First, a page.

In the rugged ravines of Red Mountain in Aspen Colorado lies a beautiful house, one of the very first structures to be built in this area over thirty years ago.
Imperfect. Impermanent. Incomplete. These words perfectly capture the wabi-sabi aesthetic that this house exemplifies. Centered on the acceptance of transience and imperfection, one glance at the house and its interiors will show how asymmetry, roughness, simplicity, economy, austerity, modesty, intimacy and appreciation of natural objects make up its beauty.
Like with any good green construction, the architects, Oppenheim Architecture + Design, looked local for building materials. Given the fact that this was an existing house that the architects were renovating, the opportunities for applying sustainable design was limited.
“Nevertheless, we were able to use reclaimed wood, local stone, maintain operable windows throughout, as well as the solar heating system,” say the architects. In the remodeling, wherever possible, existing elements were preserved in the new design. This led to less demolition, waste and minimal use of virgin materials. The exterior façade was covered with local stone and the interior donned with reclaimed wood. Some wood was also utilised in the exterior as a thermo protector.
One of the crucial elements in a green design is lighting. Windows form the majority of the façade. There are large windows in every room and they allow for a maximum influx of daylight. The design also facilitates great natural ventilation that results in good air quality limiting the need for air conditioners and electric fans to cool down the space. These large glass panels not only provide insulation but also bring the outdoors closer to the indoors.
A house that is designed to promote sustainability needs to have provisions for conservation of water. Here, xeriscaping is applied to the outdoor area which makes use of native plant species that are habituated to the climate and generally require less irrigation. The architects have also implemented effective “drip-irrigation” that waters the plants at the very source.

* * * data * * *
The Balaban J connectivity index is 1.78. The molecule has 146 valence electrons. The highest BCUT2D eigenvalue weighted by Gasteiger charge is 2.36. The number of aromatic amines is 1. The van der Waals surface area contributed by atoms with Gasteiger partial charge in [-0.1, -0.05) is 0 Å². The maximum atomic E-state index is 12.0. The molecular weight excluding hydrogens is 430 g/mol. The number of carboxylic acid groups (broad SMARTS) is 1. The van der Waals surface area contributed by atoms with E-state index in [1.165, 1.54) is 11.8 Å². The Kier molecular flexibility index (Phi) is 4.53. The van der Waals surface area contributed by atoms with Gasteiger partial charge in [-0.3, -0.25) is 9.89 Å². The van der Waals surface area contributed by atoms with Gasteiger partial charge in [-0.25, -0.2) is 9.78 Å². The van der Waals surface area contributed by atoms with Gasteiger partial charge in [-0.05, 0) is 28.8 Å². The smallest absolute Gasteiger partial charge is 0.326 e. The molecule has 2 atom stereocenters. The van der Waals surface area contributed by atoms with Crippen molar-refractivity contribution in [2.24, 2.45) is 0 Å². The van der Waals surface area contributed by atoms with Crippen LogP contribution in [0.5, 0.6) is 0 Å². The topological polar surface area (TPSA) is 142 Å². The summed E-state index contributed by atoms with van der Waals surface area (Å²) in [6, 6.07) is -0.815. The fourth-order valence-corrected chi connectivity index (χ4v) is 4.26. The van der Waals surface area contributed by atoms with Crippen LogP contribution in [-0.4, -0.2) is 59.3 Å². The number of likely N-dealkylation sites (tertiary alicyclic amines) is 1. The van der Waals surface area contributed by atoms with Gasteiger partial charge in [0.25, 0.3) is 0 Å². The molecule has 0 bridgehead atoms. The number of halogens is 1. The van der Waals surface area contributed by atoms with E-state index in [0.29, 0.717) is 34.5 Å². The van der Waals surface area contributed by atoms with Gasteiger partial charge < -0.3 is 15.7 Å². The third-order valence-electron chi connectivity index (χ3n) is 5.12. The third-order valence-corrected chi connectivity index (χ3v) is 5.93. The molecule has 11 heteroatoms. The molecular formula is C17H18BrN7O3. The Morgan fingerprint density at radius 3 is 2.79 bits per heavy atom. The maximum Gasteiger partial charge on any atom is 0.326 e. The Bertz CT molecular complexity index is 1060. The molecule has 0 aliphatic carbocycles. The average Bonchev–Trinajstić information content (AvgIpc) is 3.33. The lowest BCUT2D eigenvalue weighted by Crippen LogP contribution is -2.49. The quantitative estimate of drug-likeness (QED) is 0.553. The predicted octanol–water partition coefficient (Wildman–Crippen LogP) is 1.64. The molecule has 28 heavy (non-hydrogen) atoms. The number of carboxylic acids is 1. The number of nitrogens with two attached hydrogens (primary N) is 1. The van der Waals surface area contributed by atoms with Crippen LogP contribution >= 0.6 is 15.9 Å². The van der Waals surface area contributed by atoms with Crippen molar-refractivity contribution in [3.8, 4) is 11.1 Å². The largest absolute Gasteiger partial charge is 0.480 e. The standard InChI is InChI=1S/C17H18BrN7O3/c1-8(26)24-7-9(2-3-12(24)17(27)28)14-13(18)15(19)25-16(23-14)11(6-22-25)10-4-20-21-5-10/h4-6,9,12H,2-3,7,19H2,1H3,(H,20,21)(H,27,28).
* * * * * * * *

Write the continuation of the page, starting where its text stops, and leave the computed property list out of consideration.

Moreover, heating of water is through solar panels which are located on the flat roof over the study. They fulfill the energy requirements of the house to a substantial level. There is a provision for making organic fertilizer as well. The house proudly preserves traditional fireplaces and in addition, there is a floor heating system and an air blown heater. Indeed, here green building and green living go hand in hand.
The interior of the house is equally simple and it is seen that a lot more wood has been used here. The rough unfinished look continues through all the areas within. Comfortable furniture is placed at critical points to facilitate a deeper appreciation of the natural beauty outside.
The main design influence seen here is that of the Japanese principle of wabi sabi. When we look at the house from outside, it seems asymmetrical in structure, sbut in a way this mirrors the rugged uneven mountainscape.
The wood and stone used in the construction provides the rough and natural look. With clean and simple lines the house exudes simplicity without the use of any over-the-top décor elements.
The accessories that have been used are understated and fit the locale and the idea behind the design completely. For example, the metal tubes on the dining table and the green frame behind it exert a quiet command. This austerity goes well with the quiet and immensely beautiful locale that envelops the house.The building technique and material unconsciously enforce a deep respect for the place and the surroundings. The overall effect is of a dwelling that is contiguous with its setting and sets a benchmark for any future homes in the area.
Text By Dhanishta Shah
Photographs Laziz Hamani